To be perfectly honest with you, I’d never really considered taking any of the blame before. Situations had always resulted in an “Oh, he’s such a [insert expletive felt in the moment]!! Why does this always happen to me?!” Well, it turns out this always happens to me because I let it. I am (partly) to blame.

Now that I am actually aware of it, I will definitely try to work on it. But as my uncle said,

It doesn’t sound like more than a grade 6 slut-up. You’ll be fine

‘I just don’t like behaving’

Life is messy. Sometimes it’s messy because of external forces we have no control over, and sometimes it’s messy because we make it like that. My life is a mess because I make it like that. I constantly make bad decisions. Knowingly. 

After some more preachy, overbearing, hypocritical words of advice, this time in regards to anal sex, W clarified his hypocrisy by saying:

I know how people/I should live my life. I just don’t like behaving.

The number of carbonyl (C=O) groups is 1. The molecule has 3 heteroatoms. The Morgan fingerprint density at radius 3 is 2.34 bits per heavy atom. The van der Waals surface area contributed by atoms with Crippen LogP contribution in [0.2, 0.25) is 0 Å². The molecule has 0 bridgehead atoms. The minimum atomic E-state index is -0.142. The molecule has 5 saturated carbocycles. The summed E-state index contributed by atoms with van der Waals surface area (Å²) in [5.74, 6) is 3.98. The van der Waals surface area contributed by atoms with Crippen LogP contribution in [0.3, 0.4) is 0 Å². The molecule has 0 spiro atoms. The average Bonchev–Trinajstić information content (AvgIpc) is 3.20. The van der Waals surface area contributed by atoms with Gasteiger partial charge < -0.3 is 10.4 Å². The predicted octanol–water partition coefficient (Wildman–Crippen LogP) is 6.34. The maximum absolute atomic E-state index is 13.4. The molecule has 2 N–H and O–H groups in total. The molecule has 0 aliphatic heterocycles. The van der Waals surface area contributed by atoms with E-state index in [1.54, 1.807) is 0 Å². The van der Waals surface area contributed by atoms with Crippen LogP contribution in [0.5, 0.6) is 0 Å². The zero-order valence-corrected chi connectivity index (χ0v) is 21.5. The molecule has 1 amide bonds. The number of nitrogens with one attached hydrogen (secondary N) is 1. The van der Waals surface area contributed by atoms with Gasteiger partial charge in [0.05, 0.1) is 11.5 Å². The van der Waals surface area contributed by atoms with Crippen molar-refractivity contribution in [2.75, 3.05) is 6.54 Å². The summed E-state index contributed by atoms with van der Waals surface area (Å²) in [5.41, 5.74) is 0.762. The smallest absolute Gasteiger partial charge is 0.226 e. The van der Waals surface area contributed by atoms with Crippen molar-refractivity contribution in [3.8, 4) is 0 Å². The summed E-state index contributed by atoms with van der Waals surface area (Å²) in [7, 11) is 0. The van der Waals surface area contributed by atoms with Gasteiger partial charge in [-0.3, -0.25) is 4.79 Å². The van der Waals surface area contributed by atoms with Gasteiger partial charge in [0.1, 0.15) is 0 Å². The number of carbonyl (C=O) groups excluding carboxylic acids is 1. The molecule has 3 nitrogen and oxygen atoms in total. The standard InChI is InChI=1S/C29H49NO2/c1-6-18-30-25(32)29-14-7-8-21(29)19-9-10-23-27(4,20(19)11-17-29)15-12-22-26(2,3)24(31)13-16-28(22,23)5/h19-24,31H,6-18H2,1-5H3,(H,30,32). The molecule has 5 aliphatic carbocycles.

And it dawned on me that neither do I. Secretly, of course. I’ve always been the one that people would call a dark horse or not expect certain behaviour from. When I got a tattoo at 16 no one saw it coming. When I got my tongue pierced at 17 it was an even bigger shock – this lasted all of ten days, by the way, as my mother inevitably found out and made me get rid of it. Did I really think that she wouldn’t find out? Of course not. These were obviously poor decisions on my part as I definitely knew they’d get me in trouble. To this day my friends still talk about social events from our 6th form years and when I say that I don’t remember, they respond with, ‘Oh, you were probably grounded‘. Sums me up as a teenager, doesn’t it?

I can always be trusted to make a mistake. The amount of times I’ve got with someone and said it was an accident just isn’t acceptable. Of course, this is pretty normal. Everyone makes drunken sexual mistakes. However, continuing to get with said accidents over and over again when I full well know it’s a terrible idea is where I excel. One of my best friends said that it’s okay for me to do such things because I’m a cold person who is capable of separating my feelings and not getting attached. This was probably pretty poor best friend advise on his part. Obviously, because I make bad decisions, I took it as a green light to carry on misbehaving.